LONDON – After a year of unexplained delay, the trial of Bo Xilai, the former Communist Party secretary of Chongqing municipality, is finally about to begin. Bo faces three charges: corruption, bribery, and abuse of power. But his real offense is that he challenged the Chinese Communist Party’s way of doing things. Moreover, his wife’s conviction of the widely publicized murder of British businessman Neil Heywood has severely embarrassed the CCP.
When the court finally convicts Bo – and he is certain to be convicted – he will probably face a prison term similar to that of former Shanghai Party Secretary Chen Liangyu, who received 18 years, or former Beijing Party Secretary Chen Xitong, who was sentenced to 16 years. Like Bo, both men had been members of the CCP Central Committee, the Party’s inner circle – a status that allowed them to escape a death sentence (unlike the lower-ranking former Minister of Railways Liu Zhijun following his conviction on similar charges of corruption and abuse of power).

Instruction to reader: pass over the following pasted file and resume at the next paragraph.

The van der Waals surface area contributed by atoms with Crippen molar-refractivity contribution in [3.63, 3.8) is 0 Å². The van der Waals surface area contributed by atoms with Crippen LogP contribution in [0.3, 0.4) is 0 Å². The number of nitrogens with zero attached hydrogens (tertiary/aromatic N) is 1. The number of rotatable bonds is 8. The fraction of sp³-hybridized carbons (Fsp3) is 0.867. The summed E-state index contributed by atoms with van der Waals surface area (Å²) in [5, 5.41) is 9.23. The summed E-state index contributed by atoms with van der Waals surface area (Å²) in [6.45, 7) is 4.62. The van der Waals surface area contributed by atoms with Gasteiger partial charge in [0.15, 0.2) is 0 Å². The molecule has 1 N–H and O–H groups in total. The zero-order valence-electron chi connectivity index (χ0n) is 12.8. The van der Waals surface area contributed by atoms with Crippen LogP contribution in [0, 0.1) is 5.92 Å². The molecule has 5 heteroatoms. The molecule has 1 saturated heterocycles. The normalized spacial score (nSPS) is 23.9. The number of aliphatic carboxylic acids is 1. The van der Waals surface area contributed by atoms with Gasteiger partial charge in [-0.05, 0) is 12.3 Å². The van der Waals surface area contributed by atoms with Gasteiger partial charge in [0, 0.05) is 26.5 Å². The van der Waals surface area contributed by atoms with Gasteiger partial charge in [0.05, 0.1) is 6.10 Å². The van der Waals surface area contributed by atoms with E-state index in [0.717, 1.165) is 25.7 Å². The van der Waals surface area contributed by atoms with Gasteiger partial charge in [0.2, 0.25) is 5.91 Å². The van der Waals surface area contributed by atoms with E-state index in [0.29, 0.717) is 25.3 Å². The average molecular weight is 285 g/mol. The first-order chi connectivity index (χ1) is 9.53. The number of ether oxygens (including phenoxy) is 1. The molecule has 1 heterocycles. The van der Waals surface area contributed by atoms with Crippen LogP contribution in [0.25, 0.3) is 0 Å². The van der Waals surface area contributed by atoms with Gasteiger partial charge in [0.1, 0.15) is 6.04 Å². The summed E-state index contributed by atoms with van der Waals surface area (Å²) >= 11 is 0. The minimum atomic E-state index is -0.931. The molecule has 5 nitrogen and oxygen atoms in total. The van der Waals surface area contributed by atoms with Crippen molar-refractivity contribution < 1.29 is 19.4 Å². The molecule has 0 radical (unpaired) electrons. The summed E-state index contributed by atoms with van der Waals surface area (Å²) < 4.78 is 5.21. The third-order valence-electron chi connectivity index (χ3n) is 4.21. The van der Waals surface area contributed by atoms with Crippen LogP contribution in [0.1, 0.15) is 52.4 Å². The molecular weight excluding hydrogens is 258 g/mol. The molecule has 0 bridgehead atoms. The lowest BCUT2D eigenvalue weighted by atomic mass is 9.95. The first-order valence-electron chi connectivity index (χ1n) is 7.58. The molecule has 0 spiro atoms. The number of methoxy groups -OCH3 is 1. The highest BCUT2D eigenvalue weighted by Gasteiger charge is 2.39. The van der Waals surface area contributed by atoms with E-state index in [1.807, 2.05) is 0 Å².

For the Party, however, Bo’s conviction will not mark the end of the scandal. Nor will the shadow cast over the CCP by his high-living, exiled son Bo Guagua and his homicidal wife Bogu Kailai simply disappear. But the fall of Bo and his family hardly rises to the level of Shakespearean tragedy. King Lear this is not.
Of course, Bo and his wife and son have been morally dead for some time. Power sapped their humanity. Bogu killed Heywood, her lover and business partner, and many other innocent people died as a result of Bo’s ambition. His thuggish chief henchman, the former Chongqing police chief Wang Lijun, fled to the US consulate in Chengdu, fearing that his life was in jeopardy because he knew too much about Heywood’s murder and Bo’s other crimes.